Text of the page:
According to the Chief Justice, Murbary had a right to receive his commission as stipulated by the constitution since it was a vested legal right. Hence, the non-delivery of the commission violated the legal right of Marbury.
For the second question, the Chief Justice opinion was founded on the government believes in the rule of law. Incase the violation of a legal right is not accorded the right legal remedy then the government will be violating its principles hence will not deserve any kind of high title of a government of laws. The main legal principle, which Marbury depend upon, is the conception that any violation of a vested lawful right should be furnished with a lawful remedy. To strengthen Marbury qualification of a lawful remedy, the Chief Justice gave a distinction between the two different types of executive actions. Executive actions are classified as either political or ministerial actions. Under political actions, a certain degree of discretion can be exercised by an official. However, in ministerial functions the official is lawfully required to perform a task. The Chief Justice established that the delivery of the commission was a purely ministerial action that is constitutional, and hence Marbury deserves the right to be furnished with an appropriate legal remedy.
The third question analysis, the Chief Justice, further subdivided it into two parts. The first part seeks to identify if the request for an injunction of mandamus was the correct remedy of restoring Marbury to his lawful right. To the Chief Justice an injunction of mandamus was the perfect lawful means. This is because the injunction of mandamus could compel an official to do what is constitutionally requisite of him and in this particular case deliver a commission. The second part identifies if the court can issue the injunction.
The Chief Justice initially analyzed the Judiciary Act of 1789 and established that the Act self-styled, in that, it gave the Supreme Court an unusual jurisdiction over injunctions of mandamus. The Chief Justice continued to examine the jurisdictions of the Supreme Court as stipulated in Article III of the United States Constitution. According to Marbury the Constitution was intended to lay the foundation for original power, which the congress, could only add to, but the argument was opposed by the Chief Justice by maintaining that Congress had no such authority to modify the original jurisdictions of the Supreme Court. As a result, Marshall established that there was a conflict between the Judiciary Act and the Constitution.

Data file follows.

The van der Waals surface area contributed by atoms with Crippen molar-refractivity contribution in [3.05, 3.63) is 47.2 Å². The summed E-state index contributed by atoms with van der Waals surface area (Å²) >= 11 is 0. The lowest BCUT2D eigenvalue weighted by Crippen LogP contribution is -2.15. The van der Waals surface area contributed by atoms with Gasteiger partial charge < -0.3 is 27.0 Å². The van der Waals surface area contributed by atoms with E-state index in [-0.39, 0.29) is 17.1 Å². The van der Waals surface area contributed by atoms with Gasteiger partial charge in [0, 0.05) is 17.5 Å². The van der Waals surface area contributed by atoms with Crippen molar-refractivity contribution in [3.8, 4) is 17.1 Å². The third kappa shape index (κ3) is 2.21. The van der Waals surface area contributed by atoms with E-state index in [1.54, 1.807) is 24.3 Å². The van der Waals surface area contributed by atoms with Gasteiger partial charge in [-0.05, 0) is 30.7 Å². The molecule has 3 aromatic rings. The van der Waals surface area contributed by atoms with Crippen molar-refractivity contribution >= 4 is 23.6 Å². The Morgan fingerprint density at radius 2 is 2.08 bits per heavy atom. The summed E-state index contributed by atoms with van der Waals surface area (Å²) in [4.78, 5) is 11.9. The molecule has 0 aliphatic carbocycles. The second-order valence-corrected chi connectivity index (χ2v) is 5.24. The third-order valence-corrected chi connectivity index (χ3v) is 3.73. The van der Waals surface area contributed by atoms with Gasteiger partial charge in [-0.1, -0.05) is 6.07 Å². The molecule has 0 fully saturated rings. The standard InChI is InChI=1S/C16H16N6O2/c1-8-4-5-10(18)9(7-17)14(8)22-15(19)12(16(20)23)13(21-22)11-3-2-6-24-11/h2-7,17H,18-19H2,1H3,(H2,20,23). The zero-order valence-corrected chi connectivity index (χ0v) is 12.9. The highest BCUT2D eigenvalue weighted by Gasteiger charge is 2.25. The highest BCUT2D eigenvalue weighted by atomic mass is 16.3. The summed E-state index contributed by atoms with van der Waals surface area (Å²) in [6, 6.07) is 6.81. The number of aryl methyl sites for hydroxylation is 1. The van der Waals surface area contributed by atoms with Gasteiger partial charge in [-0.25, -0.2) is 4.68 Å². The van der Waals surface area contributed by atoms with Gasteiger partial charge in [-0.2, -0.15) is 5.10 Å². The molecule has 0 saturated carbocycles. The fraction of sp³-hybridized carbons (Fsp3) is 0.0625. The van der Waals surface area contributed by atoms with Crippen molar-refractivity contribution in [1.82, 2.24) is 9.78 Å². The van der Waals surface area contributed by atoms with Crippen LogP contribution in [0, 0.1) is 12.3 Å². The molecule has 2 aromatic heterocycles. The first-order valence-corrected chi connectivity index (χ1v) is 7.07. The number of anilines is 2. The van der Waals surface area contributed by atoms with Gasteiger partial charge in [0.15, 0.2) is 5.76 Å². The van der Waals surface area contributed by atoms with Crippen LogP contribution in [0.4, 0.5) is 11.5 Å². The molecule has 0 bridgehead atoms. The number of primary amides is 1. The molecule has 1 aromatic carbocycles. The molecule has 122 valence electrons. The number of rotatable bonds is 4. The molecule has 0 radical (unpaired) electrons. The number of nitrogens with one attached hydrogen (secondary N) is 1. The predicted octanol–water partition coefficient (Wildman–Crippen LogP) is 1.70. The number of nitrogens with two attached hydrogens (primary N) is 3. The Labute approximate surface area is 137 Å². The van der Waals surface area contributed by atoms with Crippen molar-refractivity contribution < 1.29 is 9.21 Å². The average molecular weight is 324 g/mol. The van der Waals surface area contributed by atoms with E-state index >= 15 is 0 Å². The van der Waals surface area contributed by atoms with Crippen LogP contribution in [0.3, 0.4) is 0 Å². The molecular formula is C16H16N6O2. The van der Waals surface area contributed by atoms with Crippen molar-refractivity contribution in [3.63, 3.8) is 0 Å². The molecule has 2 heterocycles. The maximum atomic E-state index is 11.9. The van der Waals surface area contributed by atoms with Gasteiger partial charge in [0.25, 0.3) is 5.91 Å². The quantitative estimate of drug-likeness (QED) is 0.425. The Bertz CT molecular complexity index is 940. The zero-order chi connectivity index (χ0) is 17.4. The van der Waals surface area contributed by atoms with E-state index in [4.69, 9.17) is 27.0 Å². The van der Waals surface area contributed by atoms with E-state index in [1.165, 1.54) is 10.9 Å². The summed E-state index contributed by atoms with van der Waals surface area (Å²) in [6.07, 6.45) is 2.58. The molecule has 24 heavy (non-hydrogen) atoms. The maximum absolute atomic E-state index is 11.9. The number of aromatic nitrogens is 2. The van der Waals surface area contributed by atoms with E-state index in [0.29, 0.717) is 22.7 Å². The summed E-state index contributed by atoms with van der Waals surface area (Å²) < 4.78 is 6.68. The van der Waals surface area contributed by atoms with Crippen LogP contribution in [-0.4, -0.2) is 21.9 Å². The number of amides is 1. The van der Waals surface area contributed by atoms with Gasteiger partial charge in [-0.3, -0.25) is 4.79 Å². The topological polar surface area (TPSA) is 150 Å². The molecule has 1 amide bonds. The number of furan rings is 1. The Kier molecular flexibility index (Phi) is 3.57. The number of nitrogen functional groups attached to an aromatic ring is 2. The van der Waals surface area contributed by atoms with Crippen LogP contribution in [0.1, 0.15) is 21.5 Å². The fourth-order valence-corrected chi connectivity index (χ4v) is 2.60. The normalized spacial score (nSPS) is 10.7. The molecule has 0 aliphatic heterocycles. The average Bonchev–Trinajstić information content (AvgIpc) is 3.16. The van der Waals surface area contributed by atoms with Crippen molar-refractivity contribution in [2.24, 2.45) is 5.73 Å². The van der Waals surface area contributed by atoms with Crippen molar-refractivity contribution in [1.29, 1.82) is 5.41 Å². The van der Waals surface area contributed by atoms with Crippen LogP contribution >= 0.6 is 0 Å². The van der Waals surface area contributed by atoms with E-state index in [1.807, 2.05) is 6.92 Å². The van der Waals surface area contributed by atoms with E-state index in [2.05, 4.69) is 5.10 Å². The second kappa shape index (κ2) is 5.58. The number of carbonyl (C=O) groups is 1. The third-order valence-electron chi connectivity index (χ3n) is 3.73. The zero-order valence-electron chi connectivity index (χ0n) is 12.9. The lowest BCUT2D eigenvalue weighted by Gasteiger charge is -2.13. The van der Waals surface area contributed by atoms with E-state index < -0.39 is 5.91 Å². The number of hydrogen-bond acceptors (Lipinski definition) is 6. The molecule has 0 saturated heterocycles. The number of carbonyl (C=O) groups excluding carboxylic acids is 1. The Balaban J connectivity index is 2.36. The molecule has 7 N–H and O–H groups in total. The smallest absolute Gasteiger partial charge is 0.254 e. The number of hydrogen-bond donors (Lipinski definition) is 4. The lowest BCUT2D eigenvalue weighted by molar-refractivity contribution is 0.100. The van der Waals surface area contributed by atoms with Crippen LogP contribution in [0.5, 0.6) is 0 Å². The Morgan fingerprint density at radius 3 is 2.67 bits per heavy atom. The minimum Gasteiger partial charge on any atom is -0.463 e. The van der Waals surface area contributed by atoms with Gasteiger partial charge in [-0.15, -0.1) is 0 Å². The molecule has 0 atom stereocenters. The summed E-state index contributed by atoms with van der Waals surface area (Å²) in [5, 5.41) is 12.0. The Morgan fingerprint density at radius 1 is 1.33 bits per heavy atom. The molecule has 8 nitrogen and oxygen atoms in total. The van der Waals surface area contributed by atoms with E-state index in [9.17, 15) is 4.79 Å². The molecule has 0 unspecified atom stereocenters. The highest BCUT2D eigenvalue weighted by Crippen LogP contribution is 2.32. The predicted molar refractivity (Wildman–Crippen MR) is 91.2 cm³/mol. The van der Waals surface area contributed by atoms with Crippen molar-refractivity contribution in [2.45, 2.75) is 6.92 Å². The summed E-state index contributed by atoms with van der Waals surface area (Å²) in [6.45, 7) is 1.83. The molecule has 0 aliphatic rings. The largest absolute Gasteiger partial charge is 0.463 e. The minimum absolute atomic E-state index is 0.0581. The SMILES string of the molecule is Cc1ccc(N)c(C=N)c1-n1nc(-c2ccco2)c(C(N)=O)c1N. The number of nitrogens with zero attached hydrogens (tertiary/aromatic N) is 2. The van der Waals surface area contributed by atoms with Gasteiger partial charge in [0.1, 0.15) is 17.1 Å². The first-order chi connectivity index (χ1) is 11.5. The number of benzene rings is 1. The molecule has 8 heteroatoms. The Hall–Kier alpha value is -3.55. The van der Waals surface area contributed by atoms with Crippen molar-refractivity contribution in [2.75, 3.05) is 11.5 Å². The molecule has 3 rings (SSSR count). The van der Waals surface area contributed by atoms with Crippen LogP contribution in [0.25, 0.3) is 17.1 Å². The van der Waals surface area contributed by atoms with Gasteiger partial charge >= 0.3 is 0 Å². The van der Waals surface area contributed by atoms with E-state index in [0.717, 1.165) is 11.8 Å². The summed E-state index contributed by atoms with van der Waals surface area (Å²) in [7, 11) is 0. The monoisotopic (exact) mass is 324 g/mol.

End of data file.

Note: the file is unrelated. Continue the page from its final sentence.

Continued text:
The existence of the conflict gave rise to the essential question concerning what actions or occurrence should be followed when such conflict occur. In accordance to the Chief Justice, any Act of the Congress that is in conflict with the Constitution should be rendered unlawful, and the Constitution should always be followed because it is supreme. The move strengthens the opinion of judicial review. In support of the opinion, the Chief Justice referred to the need for a written constitution stating that there is no need to have a written constitution yet the court can rule against it or take no notice of it.
However, the courts have the key responsibility of deciding cases, they ought to first, establish the particular law within which the case lie and applies. Therefore, when two distinct laws are applicable in a particular case, the court should point out the exact law that can be applied comfortably. The elaborative opinion of the Chief Justice was based on the judges' oath and the supremacy of the Constitution. The judges are expected in their oath to uphold the constitution, and the Supremacy clause has listed the constitution right before the United States laws.
The court denied the request made maintaining that it had not jurisdiction since Section 13 of the Act passed by congress known as the Judiciary Act of 1789 which grant the court the authority to render such an injunction was unlawful and, therefore, void. With such a decision, which was undisputed, Marbury never came to the realization of the appointment to be the Justice of the Peace in Washington area specifically the District of Columbia.
Development of judicial Review
Since the controversial decision, development of the judicial review has recorded a slow pace. Within the period of 1803 and 1965, the court was able to only put two Acts of congress aside, which included that of the Marbury petition. The decision formed the basis for the court to knock down other national laws and legislation. The Supreme Court, for instance, in the period 1865 to 1894 rendered around twenty decisions in around 171 cases, which nullified, national laws based on the Marbury case decision. The citation of Marbury had a bearing on judicial review. During the whole period, criticism aligned with Marbury v. Madison grew spectacularly. The criticism overwhelmed during the 1890's concerning the constitutionality of judicial review with the court applying the Tenth Amendment to seal its philosophy of laissez-faire. This leads to the frustrations of attempts by both the federal and state governments to control business.